A lawmaker in East Tennessee wants to deliver financial assistance to grandparents and other relatives who find themselves in the unexpected position of having to raise children of parents who are addicted to opioids.
Last year, Sen. Richard Briggs introduced SB0011 and is attempting to push it through the state legislature this year using unspent money from the Temporary Assistance to Needy Families (TANF) program.
There are close to 77,000 grandparents who have legal guardianship responsibility for their grandchildren in the state of Tennessee, according to a 2018 U.S. Census Bureau estimate. Of these, approximately 36,000 have been caring for their grandchildren for at least five years.
The current lack of support to grandparents and others relatives
The problem with the above-mentioned statistics is that these grandparents and other relatives do not receive help from the state other than through food stamps and TennCare. These caretakers are otherwise left on their own to support the needs of these children.
Features of the proposed bill
The bill proposed by Sen. Briggs would direct Department of Children’s Services (DCS) to set up a pilot program for three years that provided compensation to relative caregivers at half the level of the full foster care rate. This compensation will be provided even if the child had not been placed into state custody. The bill applies to any relative caring for children, not exclusively grandparents.
According to the criteria set forth in the bill, the children of these caretakers must be 16 years of age or younger. The relative must also utilize other assistance programs from the state to keep the child from entering foster care. A judge must also have made the custody order in the case.
The goal of the bill is to keep these children who have lost the ability to have one or both of their parents care for them, safe and secure with a loving family member.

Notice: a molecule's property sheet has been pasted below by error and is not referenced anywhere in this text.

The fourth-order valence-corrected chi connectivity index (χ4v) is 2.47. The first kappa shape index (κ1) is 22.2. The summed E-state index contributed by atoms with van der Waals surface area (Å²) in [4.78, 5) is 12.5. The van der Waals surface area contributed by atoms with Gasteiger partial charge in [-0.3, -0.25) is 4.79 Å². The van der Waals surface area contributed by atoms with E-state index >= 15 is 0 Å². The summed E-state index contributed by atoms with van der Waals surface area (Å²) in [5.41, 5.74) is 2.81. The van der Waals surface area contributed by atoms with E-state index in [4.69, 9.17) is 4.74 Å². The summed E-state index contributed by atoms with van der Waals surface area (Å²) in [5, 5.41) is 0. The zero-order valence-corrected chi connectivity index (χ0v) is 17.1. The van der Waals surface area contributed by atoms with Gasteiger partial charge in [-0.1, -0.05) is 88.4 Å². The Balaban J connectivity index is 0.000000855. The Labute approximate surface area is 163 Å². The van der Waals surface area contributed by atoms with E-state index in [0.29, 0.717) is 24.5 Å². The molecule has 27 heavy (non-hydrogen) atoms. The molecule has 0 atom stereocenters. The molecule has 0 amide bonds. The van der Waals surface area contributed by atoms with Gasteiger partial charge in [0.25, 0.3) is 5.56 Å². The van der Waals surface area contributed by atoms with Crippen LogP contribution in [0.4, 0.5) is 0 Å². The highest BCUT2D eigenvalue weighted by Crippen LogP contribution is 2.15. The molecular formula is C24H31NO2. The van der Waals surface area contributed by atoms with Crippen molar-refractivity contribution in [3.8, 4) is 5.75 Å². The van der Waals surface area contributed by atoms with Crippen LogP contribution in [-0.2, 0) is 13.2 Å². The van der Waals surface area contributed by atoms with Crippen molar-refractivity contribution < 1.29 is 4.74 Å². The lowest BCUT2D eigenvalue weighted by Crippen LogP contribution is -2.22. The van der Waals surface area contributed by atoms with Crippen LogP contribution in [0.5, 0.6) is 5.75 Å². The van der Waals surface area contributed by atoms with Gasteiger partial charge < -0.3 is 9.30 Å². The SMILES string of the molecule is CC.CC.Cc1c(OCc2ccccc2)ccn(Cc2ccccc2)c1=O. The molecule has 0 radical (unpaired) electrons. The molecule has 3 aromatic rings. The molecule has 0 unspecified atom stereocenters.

Tapping the TANF Funds
Sen. Briggs is also a medical physician and believes this program is an excellent use of the TANF funds.
There is approximate $740 million of untapped TANF funds. The goal of the legislation, according to Sen. Briggs is to allocate some of those funds for this program to help grandparents take care of their grandchildren whom they have received into custody.
The tragedy of the opioid epidemic not only affects those who are addicted, but it reaches down into the family, across generations. According to Sen. Briggs, any help they can provide will relieve much of the financial burden involved in taking care of these children.
The bill would also direct the state of Tennessee to document all payments made through this pilot financial assistance program.
If you have family law issues involving guardianship or child custody that need resolved, our experienced family law attorneys at the Law Offices of Adrian H. Altshuler & Associates are here to help you and your children obtain the best solution possible. We help adults and children who need family law representation. To set up an appointment about your family law situation, please call us today at 615.977.9370, or use our contact form.